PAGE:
Map generation #4.5 – tidying up some ends

In my last post about this map-making process, I seemed to have left off at the part where the image itself is generated in its own separate program. Converting this image into a matrix for use in Graff was relatively straightforward. Pygame’s surfarray module allows one to access a surface (the screen) and treat it as a matrix of color values. From there I pulled out the color, used a dict datatype to convert that color into a tile type, and then write that into a matrix for use with the Graff; that wasn’t much of a problem.

However, one glitch I’ve noticed is that often the map would have some holes in it–it seemed like the algorithm would skip over a tile, perhaps because it couldn’t find a properly-fitting tile, so sometimes you get things that looked like this:

glitchy tiles

As it turns out, that was the case. I simply did not make enough tiles to cover each possible combination. After thinking that I’d have to make a mind-boggling number of additions to the 6×6 tile pieces I already have, I edited the code so that if the tile it needed could not be found, it should spit out that key combination and then I’d see where that would take me. Altogether, only about 30 “impossible” combinations of tiles ever seemed to come up, so I just added those extra ones onto the tileset.

After doing that, the results are much cleaner. Some glitches still remain (mainly I missed a few combinations, it seems), and I’ll probably adapt this to work with a smaller scale (say 3×3 instead of 6×6) or make changes to it to develop other areas, but I think I’ve just about exhausted the usefulness of posting about this process.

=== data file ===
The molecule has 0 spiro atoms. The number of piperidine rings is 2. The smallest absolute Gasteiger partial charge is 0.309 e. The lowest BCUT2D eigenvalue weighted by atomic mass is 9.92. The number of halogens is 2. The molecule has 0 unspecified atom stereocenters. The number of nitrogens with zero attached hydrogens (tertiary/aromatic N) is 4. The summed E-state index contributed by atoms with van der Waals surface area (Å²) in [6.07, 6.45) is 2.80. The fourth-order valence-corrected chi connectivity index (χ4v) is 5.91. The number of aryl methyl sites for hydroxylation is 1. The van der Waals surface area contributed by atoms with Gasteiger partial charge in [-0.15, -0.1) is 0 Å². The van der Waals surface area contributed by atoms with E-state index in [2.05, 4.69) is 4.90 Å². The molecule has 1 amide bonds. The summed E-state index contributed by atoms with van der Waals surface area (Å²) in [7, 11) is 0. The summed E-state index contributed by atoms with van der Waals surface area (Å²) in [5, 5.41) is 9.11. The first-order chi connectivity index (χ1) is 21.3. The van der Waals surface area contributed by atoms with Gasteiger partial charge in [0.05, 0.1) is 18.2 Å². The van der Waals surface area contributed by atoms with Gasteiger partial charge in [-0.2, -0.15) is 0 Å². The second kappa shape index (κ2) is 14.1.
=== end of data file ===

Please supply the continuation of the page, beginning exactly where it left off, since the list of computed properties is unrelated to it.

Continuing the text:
Still a little glitchy, but better!

Oh, there is also the problem of the map not always being one complete piece. I still haven’t decided in what way I’ll solve that one yet, but there are some more interesting questions about Graff that I think I need to find an answer to first.


5 Responses to “Map generation #4.5 – tidying up some ends”

  1. Scott Barlow Says:

    Hey, this is Scott (Made a number of comments on the pygame page). I wanted to let you know, that I still see this problem as described in this post. Send me an email and I’ll send you the screenshot if you want.

    I’ve only seen it (so far) at the exit of the dungeon.

    • hahn Says:

      Heya, I remember you 🙂

      Yeah, there’s still some issues with the odd gaps–it’s primarily because I just haven’t finished adding in extra corner cases to the tiles. : x I have a bunch of screenshots saved already, one of these days I’ll get around to fixing them.

      Oh yeah, and ditto with the dungeon exit being placed oddly.

  2. Scott Barlow Says:

    Ok, do you also get cases when you go into the dungeon, but you cannot get to the exit? I was sometimes going into the dungeon and was stuck in a small room with no way out. Other times, I could roam around and get almost anywhere, but the exit was in the middle of darkness with no way to reach it.

    Thanks for all this work!

    • hahn Says:

      Haha, yeah that is indeed the case sometimes. With the default keys, press J K L and I to “dig out” a floor tile to push your way through. Careful with the bounds though as I don’t set an upper limit on it (IE it’ll crash if you try digging a tile on the edges of the map). A slightly more intelligent version of digging is coming in when I next update the code.

      Ditto goes for how to reach an inaccessible staircase–at present I just arbitrarily set it’s spawn point to be at something like (60,60) on the map grid every time, so it’s a toss up as to whether you can actually get to the place, heh.

      And hopefully after that digging gets fixed, a slightly more intelligent (read: self-connecting) map generator will also be modified & thrown in.


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